Origins 7(1):38-39 (1980).
NEWS AND COMMENTS
For more than a year, the State of Georgia has been a battleground
for the controversial subject of origins. Representative Tommy Smith introduced a bill
into the General Assembly mandating the "teaching and presentation of scientific
creationism in public schools if the theory of evolution is taught." Forty
representatives signed the proposal as co-sponsors, and after a public hearing in August,
House Bill 690 was sent to the House education subcommittee.
The bill did not represent the first attempt in Georgia to win equal time for creation. Some creationist literature had been included among the textbooks approved by the Georgia Department of Education, and creationism as an alternative theory to evolution had already been introduced into the curriculum of two of the largest public school systems in Georgia DeKalb and Cobb counties. These inroads resulted primarily from the efforts of CAVE (Citizens for Another Voice in Education), a group organized in large part by Charlie and Kathy Sills of Cobb county. Even while H.B. 690 was pending in the House, eleven other counties joined in endorsing a balanced, two-model approach to origins.
Much publicity was given to the bill. Advocates included the State Parent Teacher Association (representing over 200,000 parents), the Georgia Baptist Convention and other fundamentalist Christian groups, and individuals such as Braswell D. Deen, Jr., Chief Judge of the Georgia Court of Appeals. Repeatedly they stated their concern for the loss of absolute values resulting from the dominance of humanistic principles in the schools. The teaching of evolution, with its concepts of evolving origins and evolving ethics, was cited as the cause of permissiveness which in turn led to an increase in crime.
Although it appeared that H.B. 690 would not encounter some of the difficulties experienced by similar legislation in other parts of the United States, the bill was not completely free from dissenters. As the opening of the 1980 legislative session approached, opposition intensified. In November, the American Atheists Association, led by Madalyn Murray O'Hair, opened an Atlanta chapter to combat H.B. 690. Other opponents included the State Department of Education, the State Board of Education, the Georgia Education Association, and the American Association of University Professors.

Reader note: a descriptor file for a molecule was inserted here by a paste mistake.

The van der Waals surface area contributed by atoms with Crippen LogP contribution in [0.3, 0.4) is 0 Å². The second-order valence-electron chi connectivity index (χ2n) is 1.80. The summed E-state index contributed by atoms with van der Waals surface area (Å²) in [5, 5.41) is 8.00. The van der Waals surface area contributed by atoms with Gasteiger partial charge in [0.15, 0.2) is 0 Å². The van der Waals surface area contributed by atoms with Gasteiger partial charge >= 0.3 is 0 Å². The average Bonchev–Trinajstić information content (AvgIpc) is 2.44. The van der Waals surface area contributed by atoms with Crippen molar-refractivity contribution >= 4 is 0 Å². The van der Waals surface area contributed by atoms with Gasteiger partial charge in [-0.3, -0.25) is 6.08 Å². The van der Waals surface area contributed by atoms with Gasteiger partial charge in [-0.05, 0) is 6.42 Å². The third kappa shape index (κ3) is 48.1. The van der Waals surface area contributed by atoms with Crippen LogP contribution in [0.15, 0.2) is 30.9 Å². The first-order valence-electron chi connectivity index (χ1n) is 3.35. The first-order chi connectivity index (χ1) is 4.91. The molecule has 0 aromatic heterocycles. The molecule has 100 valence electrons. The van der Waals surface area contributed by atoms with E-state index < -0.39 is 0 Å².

Along with accusing H.B. 690 supporters of attempting to include religion under the guise of scientific theory, some opponents also argued that decisions regarding classroom curriculum and instruction should be made by the local school board instead of the state legislature. Proponents of the bill responded by insisting that because their wishes were being ignored on the local level, the state must mandate the academic freedom to teach alternative views and make provisions in the curriculum by which these views can be taught.
In February the House education subcommittee, chaired by Cas Robinson, sent H.B. 690 to the full committee, but not before making a significant change in the wording: the term "scientific creationism" was replaced by "divine creationism." Debate in the House produced further changes when the word "divine" was dropped and the phrase "by God" was inserted after the words "creation" and "created." This revised form was approved in the House by a vote of 136 to 30.
The following month, after a 40-minute debate, the Senate passed H.B. 690 by a vote of 46 to 7. Although some critics protested that the measure was unconstitutional, the debate was dominated by those who saw no church-state conflict. State Senator Hugh A. Carter, chairman of the Senate Education Committee, commented that since the Constitution of Georgia included the phrase "relying on the protection and guidance of almighty God," he could see nothing wrong with saying "creation by God."
Other senators also argued for the teaching of creation. State Senator Lawrence Stumbaugh said that school children were not being taught both sides of the story, and State Senator Ted J. Land added that when the children are taught a view of origins that differs from the theory they have learned in church and Sunday school, "they become confused. They don't know what to believe."
When H.B. 690 was sent back to the House for approval in its revised form, it came within one vote of passage. It was then sent to a conference committee for a compromise draft. The committee gave parents the option of choosing the two-model approach, and families that objected to having their children taught about creation would. be allowed to have them excused.
On the last day of the 1980 legislative session, the Senate approved the compromise version, but the House did not have a chance for a final vote before the session adjourned. Undaunted by this setback, supporters of the two-model approach to origins believe they have amassed enough public interest and support to win legislative passage next year.
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